In Fall 2015, I'll be teaching PHIL 3330A: Topics in History of Social and Political Philosophy, at Carleton University. The purpose of the course is, loosely speaking, to familiarize students with political thought from the early modern period to the 19th century, while covering some of the big names in political theory, such as Hobbes, Locke, and Rousseau. Probably J.S. Mill, too, but he didn't make the cut for reasons that may or may not become clear below.
My first impulse was to arrange the readings as a debate about the valences and vagaries of consensus and dissensus, but I opted not to, since that distinction seemed to look backwards at a project I'd just completed. Not that this is necessarily a bad thing, but I would prefer to teach without knowing the theoretical trajectory of the course in advance.
I chose, then, to use the course as a chance to investigate some of Miguel Abensour's work on what La Boétie calls voluntary servitude. It forms part of a larger project on Abensour's critico-utopian philosophy. If you happen to be familiar with Abensour's only book translated into English, and are somewhat surprised by this, he was involved in bringing a critical edition of Le discours de la servitude volontaire to press in 1976 (reissued by Payot & Rivages in 2002), which includes essays by Abensour and Marcel Gauchet (before they became enemies), Claude Lefort, and Pierre Clastres. He's revisited La Boétie's "contr'un" in more recent work, and that will, in part, guide the readings for the course.
Here's the course description:
According to prominent accounts of the topic, the goal of political philosophy is to elaborate the conditions that make it possible to protect individual liberties and distribute goods fairly. The history that tracks the development of this task of political philosophy leads from John Locke to John Rawls and Jürgen Habermas. Without necessarily disputing the democratic ideal of this approach, we will study another persistent problem in social and political philosophy: the concern that social institutions emerge not from procedures of consensus and well-reasoned debate, but as forms of voluntary servitude. We will examine this other tradition of philosophical inquiry—which includes La Boétie, Hobbes, Spinoza, Rousseau, Hegel, and Marx—in order to consider the following questions:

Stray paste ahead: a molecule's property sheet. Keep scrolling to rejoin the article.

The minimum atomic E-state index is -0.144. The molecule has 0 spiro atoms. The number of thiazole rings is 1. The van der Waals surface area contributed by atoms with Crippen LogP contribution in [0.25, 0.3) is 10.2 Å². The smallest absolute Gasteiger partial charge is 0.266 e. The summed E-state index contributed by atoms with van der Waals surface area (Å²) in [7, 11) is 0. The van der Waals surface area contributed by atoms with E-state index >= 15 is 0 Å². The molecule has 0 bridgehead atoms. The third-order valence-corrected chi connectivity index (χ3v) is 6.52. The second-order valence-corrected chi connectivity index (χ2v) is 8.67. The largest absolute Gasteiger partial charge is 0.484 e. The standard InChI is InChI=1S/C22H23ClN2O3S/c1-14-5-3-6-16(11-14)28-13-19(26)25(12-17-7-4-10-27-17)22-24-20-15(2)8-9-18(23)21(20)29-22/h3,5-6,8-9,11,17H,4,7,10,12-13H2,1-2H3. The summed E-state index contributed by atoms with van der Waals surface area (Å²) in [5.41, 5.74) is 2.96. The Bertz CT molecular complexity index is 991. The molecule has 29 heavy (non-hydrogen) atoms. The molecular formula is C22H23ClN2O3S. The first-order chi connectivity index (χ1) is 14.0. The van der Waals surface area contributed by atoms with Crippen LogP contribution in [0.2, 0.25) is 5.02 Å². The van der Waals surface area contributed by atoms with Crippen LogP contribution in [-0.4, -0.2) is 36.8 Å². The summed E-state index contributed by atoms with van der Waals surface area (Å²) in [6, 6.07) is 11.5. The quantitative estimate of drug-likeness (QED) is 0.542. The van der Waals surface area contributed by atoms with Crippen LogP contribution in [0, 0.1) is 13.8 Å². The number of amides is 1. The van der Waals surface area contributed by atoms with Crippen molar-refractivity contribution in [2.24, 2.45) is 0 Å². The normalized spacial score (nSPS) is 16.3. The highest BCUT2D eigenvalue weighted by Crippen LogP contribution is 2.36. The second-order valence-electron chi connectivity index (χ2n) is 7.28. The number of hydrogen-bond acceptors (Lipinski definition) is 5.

- What is voluntary servitude?
- Is it significant that democratic institutions might have arisen from institutions originally dedicated to policing society?
- Are there forms of democracy that do not involve voluntary servitude?
And the readings:
- John Locke, Second Treatise of Government. Ed. C.B. Macpherson (Indianapolis: Hackett Publishing, 1980). ISBN: 978-0-915144-86-0.
- Etienne de la Boétie, Discourse on Voluntary Servitude. Trans. James B. Atkinson and David Sices (Indianapolis: Hackett Publishing, 2012). ISBN: 978-1-60384-839-8.
- Miguel Abensour, “Is There a Proper Way To Use the Voluntary Servitude Hypothesis?” Journal of Political Ideologies, 16/3 (2011), 329–348.
- Thomas Hobbes, Leviathan. Revised Student Edition. Ed. Richard Tuck (Cambridge: Cambridge University Press, 1996). ISBN: 9780521567978.
- Baruch Spinoza, Theological-Political Treatise. Trans. Samuel Shirley. Second Edition (Indianapolis: Hackett Publishing, 2001). ISBN: 978-0-87220-607-6.
- Jean-Jacques Rousseau, The Social Contract and The First and Second Discourses. Ed. Susan Dunn (New Haven: Yale University Press, 2002). ISBN: 9780300091410.
- G.W.F. Hegel, Elements of the Philosophy of Right. Ed. Allen W. Wood (Cambridge: Cambridge University Press, 1991), Preface (pp. 20–23); §182–208; §230–249.
- Karl Marx, Capital, Volume 1. Trans. Ben Fowkes (London: Penguin, 1990). ISBN: 9780140445688.